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DNA Forensics : Displaying 127-146 of 279


Stop the Genetic DragnetPolice currently collect samples of DNA from detainees—retaining the DNA even if a suspect turns out to be innocentby The EditorsScientific AmericanNovember 22nd, 2011Police in about 25 states and federal agents can take a DNA sample after arresting, and before charging, someone. If they are cleared, their DNA stays downtown, a record that is hard to erase.
St. Louis Officers to File Suit over Department's DNA Collectionby Christine ByersSt. Louis Post-DispatchNovember 14th, 2011The St. Louis Police Officers' Association filed a grievance saying the department's collection of DNA from police officers is a violation of Fourth Amendment rights and the officers' contract.
MBTA to swap spit with FBI databaseby Richard WeirBoston HeraldNovember 5th, 2011DNA profiles of saliva evidence, taken as part of a new transit police crackdown on spitting assaults against MBTA workers, will be stored indefinitely in an FBI-run databank.
Visa Wants to Make Money off Your DNAby Pete ShanksBiopolitical TimesNovember 3rd, 2011Visa has filed a patent application for a process that would use, among other sources, DNA databases to identify potential advertising targets.
Police Balk At Submitting Their Own DNA to Forensic Databasesby Osagie K. ObasagieBiopolitical TimesOctober 20th, 2011Despite their ardent support for expanding DNA databases for criminals and non-convicted arrestees, many police officers are refusing to submit their own DNA, calling it a civil rights violation.
Police cite privacy concerns over their own DNAby Dave CollinsChicago Tribune via Associated PressOctober 16th, 2011Many police officers are concerned that they are being required to give DNA samples, purportedly used to remove their DNA from a crime scene, but civil liberties protections are vague.
DNA Forensics: Setting the (Fool’s) Gold Standardby Doug PetBiopolitical TimesOctober 13th, 2011Emerging DNA forensic techniques require urgent scientific and legal scrutiny.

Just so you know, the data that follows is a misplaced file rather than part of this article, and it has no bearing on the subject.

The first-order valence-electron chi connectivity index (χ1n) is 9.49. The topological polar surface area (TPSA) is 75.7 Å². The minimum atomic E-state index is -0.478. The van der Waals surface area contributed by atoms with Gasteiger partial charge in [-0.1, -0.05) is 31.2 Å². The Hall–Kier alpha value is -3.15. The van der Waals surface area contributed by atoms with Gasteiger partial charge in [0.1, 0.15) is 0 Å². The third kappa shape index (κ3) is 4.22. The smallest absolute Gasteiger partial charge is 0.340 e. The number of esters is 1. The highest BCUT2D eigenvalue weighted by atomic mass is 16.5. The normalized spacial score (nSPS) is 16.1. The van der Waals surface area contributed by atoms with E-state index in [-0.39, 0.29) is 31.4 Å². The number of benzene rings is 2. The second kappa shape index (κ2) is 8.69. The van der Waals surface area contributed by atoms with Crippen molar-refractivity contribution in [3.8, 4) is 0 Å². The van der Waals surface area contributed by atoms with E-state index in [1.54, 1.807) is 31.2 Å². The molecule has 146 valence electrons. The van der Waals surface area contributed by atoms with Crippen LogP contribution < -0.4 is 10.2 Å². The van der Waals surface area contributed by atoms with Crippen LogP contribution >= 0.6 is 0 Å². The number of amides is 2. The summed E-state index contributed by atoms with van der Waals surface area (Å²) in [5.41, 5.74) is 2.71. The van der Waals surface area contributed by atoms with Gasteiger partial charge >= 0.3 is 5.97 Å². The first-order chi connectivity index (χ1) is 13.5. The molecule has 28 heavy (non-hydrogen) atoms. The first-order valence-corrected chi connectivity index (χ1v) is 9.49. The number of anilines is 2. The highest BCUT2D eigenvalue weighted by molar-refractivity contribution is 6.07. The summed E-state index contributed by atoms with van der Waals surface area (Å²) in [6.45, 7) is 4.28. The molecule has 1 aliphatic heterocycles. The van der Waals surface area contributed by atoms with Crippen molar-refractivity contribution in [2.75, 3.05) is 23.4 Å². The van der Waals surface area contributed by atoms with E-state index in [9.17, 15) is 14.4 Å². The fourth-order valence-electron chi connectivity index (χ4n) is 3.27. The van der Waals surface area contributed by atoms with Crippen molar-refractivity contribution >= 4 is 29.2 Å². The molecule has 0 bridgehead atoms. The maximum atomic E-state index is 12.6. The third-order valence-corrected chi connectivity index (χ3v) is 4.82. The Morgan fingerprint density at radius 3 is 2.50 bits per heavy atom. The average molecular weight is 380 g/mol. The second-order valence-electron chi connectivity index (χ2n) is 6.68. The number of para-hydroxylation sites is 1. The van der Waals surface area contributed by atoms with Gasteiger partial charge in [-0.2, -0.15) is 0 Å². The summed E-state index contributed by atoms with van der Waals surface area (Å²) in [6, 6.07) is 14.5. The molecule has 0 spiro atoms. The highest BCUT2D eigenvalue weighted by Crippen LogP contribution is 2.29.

All That Glitters Isn’t Goldby Osagie K. Obasogie and Troy DusterThe Hastings Center ReportOctober 12th, 2011Expanded uses of DNA forensics suggest new ethical, legal, and social implications, but the National Research Council’s 2009 report obscured these concerns.
Celebrating Dorothy Roberts and Fatal Inventionby Doug PetBiopolitical TimesOctober 6th, 2011The Center for Genetics and Society co-sponsored two events celebrating Dorothy Roberts' new book, Fatal Invention: How Science, Politics, and Big Business Re-Create Race in the Twenty-First Century.
Do Health and Forensic DNA Databases Increase Racial Disparities?by Peter A Chow-White and Troy DusterPLOS MedicineOctober 4th, 2011The issue of the "digital divide" is a growing concern in health and forensic DNA databases, reflecting structural disparities in biomedical research and policing inseparable from racial disparities.
Dorothy Roberts book presentation [video]Fatal Invention: How Science, Politics, and Big Business Re-create Race in the Twenty-first Century Co-sponsored by Center for Genetics and Society and Generations Ahead Tuesday, September 20, 2011 | Berkeley, CA
California court deems DNA collection from arrestees unconstitutionalby Emily StehrBiopolical TimesAugust 18th, 2011A California appellate court has ruled that a voter-approved measure to collect DNA from arrestees is unconstitutional.
DNA: Law requiring arrestees' samples struck downby Bob EgelkoSan Francisco ChronicleAugust 5th, 2011A California appeals court has struck down a voter-approved law requiring police to collect DNA samples from anyone arrested for a felony.
Next Generation Identification - not a DNA database, but just as problematicby Emily StehrBiopolitical TimesJuly 19th, 2011Standardizing biometrics by linking databases creates serious practical problems and raises fundamental questions about the kind of society in which we live.
Fallout from Using DNA to Identify Osama bin Ladenby Pete ShanksBiopolitical TimesJuly 13th, 2011The CIA organised a fake vaccination program in an elaborate attempt to obtain DNA from Osama bin Laden's family.
German campaign to stop DNA database expansion, now in English by Emily StehrBiopolitical TimesJuly 7th, 2011Human Q-tips are the symbol of the Gene-ethical Network's campaign to curtail the ever-expanding German DNA database
NY Bill to Expand DNA Database Stalls in Legislatureby Emily StehrBiopolitical TimesJune 30th, 2011Lawmakers argue over access to the state’s forensic database instead of addressing underlying concerns about DNA evidence reliability and individuals’ rights.
Promoting a Genetic Basis for Crimeby Pete ShanksBiopolitical TimesJune 23rd, 2011An article in the New York Times celebrates a misguided trend toward genetic explanations for crime.
Genetic Basis for Crime: A New Lookby Patricia CohenNew York TimesJune 19th, 2011Less than 20 years ago the National Institutes of Health abruptly withdrew funds for a conference on genetics and crime after outraged complaints that the idea smacked of eugenics. Now criminologists are cautiously returning to the subject.
Illinois Bill Could Allow State To Collect DNA From Those Presumed Innocent, Marking Nationwide Shift by Will GuzzardiWashington PostMay 26th, 2011If Illinois Governor Pat Quinn signs House Bill 3238, it will mark a turning point in the national landscape on DNA collection.
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